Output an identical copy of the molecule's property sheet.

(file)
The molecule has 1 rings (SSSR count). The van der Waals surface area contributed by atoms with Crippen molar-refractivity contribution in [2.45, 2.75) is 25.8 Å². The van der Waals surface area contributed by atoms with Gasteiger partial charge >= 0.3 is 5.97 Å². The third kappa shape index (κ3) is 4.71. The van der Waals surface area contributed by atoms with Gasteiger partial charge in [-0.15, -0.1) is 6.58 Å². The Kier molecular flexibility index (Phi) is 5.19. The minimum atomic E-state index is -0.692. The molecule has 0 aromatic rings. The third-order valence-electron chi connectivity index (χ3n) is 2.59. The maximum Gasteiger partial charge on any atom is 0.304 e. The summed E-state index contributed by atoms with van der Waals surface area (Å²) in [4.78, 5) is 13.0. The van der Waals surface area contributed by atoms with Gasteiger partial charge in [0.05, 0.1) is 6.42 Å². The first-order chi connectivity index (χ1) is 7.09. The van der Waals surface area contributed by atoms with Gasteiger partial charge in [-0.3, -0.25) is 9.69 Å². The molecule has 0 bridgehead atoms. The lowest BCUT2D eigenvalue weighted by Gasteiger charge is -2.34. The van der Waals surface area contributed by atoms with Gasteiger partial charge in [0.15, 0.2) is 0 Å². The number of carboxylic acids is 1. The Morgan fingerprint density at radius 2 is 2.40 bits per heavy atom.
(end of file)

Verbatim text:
The molecule has 1 rings (SSSR count). The van der Waals surface area contributed by atoms with Crippen molar-refractivity contribution in [2.45, 2.75) is 25.8 Å². The van der Waals surface area contributed by atoms with Gasteiger partial charge >= 0.3 is 5.97 Å². The third kappa shape index (κ3) is 4.71. The van der Waals surface area contributed by atoms with Gasteiger partial charge in [-0.15, -0.1) is 6.58 Å². The Kier molecular flexibility index (Phi) is 5.19. The minimum atomic E-state index is -0.692. The molecule has 0 aromatic rings. The third-order valence-electron chi connectivity index (χ3n) is 2.59. The maximum Gasteiger partial charge on any atom is 0.304 e. The summed E-state index contributed by atoms with van der Waals surface area (Å²) in [4.78, 5) is 13.0. The van der Waals surface area contributed by atoms with Gasteiger partial charge in [0.05, 0.1) is 6.42 Å². The first-order chi connectivity index (χ1) is 7.09. The van der Waals surface area contributed by atoms with Gasteiger partial charge in [-0.3, -0.25) is 9.69 Å². The molecule has 0 bridgehead atoms. The lowest BCUT2D eigenvalue weighted by Gasteiger charge is -2.34. The van der Waals surface area contributed by atoms with Gasteiger partial charge in [0.15, 0.2) is 0 Å². The number of carboxylic acids is 1. The Morgan fingerprint density at radius 2 is 2.40 bits per heavy atom.